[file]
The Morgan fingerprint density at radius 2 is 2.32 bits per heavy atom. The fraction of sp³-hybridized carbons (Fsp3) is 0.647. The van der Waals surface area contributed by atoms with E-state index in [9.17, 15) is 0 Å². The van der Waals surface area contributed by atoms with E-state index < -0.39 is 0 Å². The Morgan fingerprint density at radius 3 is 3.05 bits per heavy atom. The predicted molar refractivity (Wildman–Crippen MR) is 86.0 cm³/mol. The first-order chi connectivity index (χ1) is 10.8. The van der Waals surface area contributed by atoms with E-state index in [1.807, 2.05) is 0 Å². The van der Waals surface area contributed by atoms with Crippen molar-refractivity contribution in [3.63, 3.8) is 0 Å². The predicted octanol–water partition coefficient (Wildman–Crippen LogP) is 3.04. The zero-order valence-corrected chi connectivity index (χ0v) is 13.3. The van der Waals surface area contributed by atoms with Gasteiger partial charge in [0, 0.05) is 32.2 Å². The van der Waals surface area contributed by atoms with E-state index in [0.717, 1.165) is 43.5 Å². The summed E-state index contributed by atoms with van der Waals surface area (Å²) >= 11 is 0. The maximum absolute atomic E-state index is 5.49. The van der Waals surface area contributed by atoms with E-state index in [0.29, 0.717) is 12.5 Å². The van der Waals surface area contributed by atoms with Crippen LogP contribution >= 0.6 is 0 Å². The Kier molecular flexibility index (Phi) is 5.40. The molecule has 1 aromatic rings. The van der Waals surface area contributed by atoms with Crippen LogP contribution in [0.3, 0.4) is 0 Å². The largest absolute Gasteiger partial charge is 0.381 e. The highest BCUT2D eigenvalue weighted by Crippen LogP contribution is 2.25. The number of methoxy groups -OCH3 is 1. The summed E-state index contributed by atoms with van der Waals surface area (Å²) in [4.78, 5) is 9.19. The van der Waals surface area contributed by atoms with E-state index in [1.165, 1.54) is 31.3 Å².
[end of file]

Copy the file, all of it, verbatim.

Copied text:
The Morgan fingerprint density at radius 2 is 2.32 bits per heavy atom. The fraction of sp³-hybridized carbons (Fsp3) is 0.647. The van der Waals surface area contributed by atoms with E-state index in [9.17, 15) is 0 Å². The van der Waals surface area contributed by atoms with E-state index < -0.39 is 0 Å². The Morgan fingerprint density at radius 3 is 3.05 bits per heavy atom. The predicted molar refractivity (Wildman–Crippen MR) is 86.0 cm³/mol. The first-order chi connectivity index (χ1) is 10.8. The van der Waals surface area contributed by atoms with E-state index in [1.807, 2.05) is 0 Å². The van der Waals surface area contributed by atoms with Crippen molar-refractivity contribution in [3.63, 3.8) is 0 Å². The predicted octanol–water partition coefficient (Wildman–Crippen LogP) is 3.04. The zero-order valence-corrected chi connectivity index (χ0v) is 13.3. The van der Waals surface area contributed by atoms with Gasteiger partial charge in [0, 0.05) is 32.2 Å². The van der Waals surface area contributed by atoms with E-state index in [0.717, 1.165) is 43.5 Å². The summed E-state index contributed by atoms with van der Waals surface area (Å²) >= 11 is 0. The maximum absolute atomic E-state index is 5.49. The van der Waals surface area contributed by atoms with E-state index in [0.29, 0.717) is 12.5 Å². The van der Waals surface area contributed by atoms with Crippen LogP contribution >= 0.6 is 0 Å². The Kier molecular flexibility index (Phi) is 5.40. The molecule has 1 aromatic rings. The van der Waals surface area contributed by atoms with Crippen LogP contribution in [0.3, 0.4) is 0 Å². The largest absolute Gasteiger partial charge is 0.381 e. The highest BCUT2D eigenvalue weighted by Crippen LogP contribution is 2.25. The number of methoxy groups -OCH3 is 1. The summed E-state index contributed by atoms with van der Waals surface area (Å²) in [4.78, 5) is 9.19. The van der Waals surface area contributed by atoms with E-state index in [1.165, 1.54) is 31.3 Å².